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The First Democratic Presidential Debate: A Shift to the Left

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The focus was on “Democratic Socialism” last night.  Every candidate in the field, except perhaps Sen. Jim Webb of Virginia, seem eager to show their socialist credentials.  All struggled to articulate how their presidency would be different than that of President Obama.

When asked to articulate specifically how her presidency would be different, the clear front runner, former-Secretary of State Hillary Clinton, said the only difference is that she is a woman.

COOPER: Secretary Clinton, how would you not be a third term of President Obama?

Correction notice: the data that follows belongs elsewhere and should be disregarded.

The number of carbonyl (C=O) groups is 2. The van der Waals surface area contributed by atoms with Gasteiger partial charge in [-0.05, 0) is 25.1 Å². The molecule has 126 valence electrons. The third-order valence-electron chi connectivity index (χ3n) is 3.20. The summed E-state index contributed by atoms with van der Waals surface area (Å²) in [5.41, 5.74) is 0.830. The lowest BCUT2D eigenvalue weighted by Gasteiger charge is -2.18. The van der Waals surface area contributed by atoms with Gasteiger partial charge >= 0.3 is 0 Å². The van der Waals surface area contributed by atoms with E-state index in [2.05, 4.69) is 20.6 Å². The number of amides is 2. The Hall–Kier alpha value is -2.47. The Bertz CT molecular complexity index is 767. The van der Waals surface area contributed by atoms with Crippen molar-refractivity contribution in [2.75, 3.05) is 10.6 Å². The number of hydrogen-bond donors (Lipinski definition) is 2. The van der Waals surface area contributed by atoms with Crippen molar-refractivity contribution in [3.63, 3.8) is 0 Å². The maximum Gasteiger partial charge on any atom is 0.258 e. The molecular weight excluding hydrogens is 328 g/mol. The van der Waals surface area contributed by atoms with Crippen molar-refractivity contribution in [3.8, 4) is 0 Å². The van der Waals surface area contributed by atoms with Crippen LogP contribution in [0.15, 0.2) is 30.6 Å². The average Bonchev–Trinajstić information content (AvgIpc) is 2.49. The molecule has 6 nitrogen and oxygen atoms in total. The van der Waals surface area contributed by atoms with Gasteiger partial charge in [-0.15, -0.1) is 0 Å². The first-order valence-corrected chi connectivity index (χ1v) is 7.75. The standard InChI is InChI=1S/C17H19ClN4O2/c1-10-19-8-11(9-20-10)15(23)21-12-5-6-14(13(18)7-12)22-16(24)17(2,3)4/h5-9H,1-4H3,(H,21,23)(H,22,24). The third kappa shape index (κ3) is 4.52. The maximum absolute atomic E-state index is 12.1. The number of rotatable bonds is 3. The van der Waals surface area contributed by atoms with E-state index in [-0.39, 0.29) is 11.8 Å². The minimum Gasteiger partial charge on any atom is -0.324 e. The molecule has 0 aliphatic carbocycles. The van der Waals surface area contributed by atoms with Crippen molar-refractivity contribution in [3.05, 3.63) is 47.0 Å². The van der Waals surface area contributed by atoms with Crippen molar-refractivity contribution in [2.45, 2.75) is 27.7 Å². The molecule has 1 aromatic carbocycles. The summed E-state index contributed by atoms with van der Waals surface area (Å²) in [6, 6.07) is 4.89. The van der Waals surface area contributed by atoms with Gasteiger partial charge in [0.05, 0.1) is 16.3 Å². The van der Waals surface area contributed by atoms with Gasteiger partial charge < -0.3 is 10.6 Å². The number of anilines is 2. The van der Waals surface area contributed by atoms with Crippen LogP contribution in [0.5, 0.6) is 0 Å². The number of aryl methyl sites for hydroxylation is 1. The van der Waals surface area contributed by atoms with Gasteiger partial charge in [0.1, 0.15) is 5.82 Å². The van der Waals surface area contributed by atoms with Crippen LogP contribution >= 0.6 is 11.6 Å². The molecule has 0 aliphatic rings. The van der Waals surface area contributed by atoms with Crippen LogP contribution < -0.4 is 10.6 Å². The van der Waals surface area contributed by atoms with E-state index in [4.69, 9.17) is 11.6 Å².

CLINTON: Well, I think that’s pretty obvious. I think being the first woman president would be quite a change from the presidents we’ve had up until this point, including President Obama.

And her policy positions reflected that.  She made sure to mention she will continue the aggressive push for the LGBT agenda in her opening remarks and went out of her way to bring into the discussion her support of late-term abortion and the selling of baby body parts by expressing her full support of Planned Parenthood.

CLINTON: Well, look, you know, when people say that — it’s always the Republicans or their sympathizers who say, “You can’t have paid leave, you can’t provide health care.” They don’t mind having big government to interfere with a woman’s right to choose and to try to take down Planned Parenthood. They’re fine with big government when it comes to that. I’m sick of it.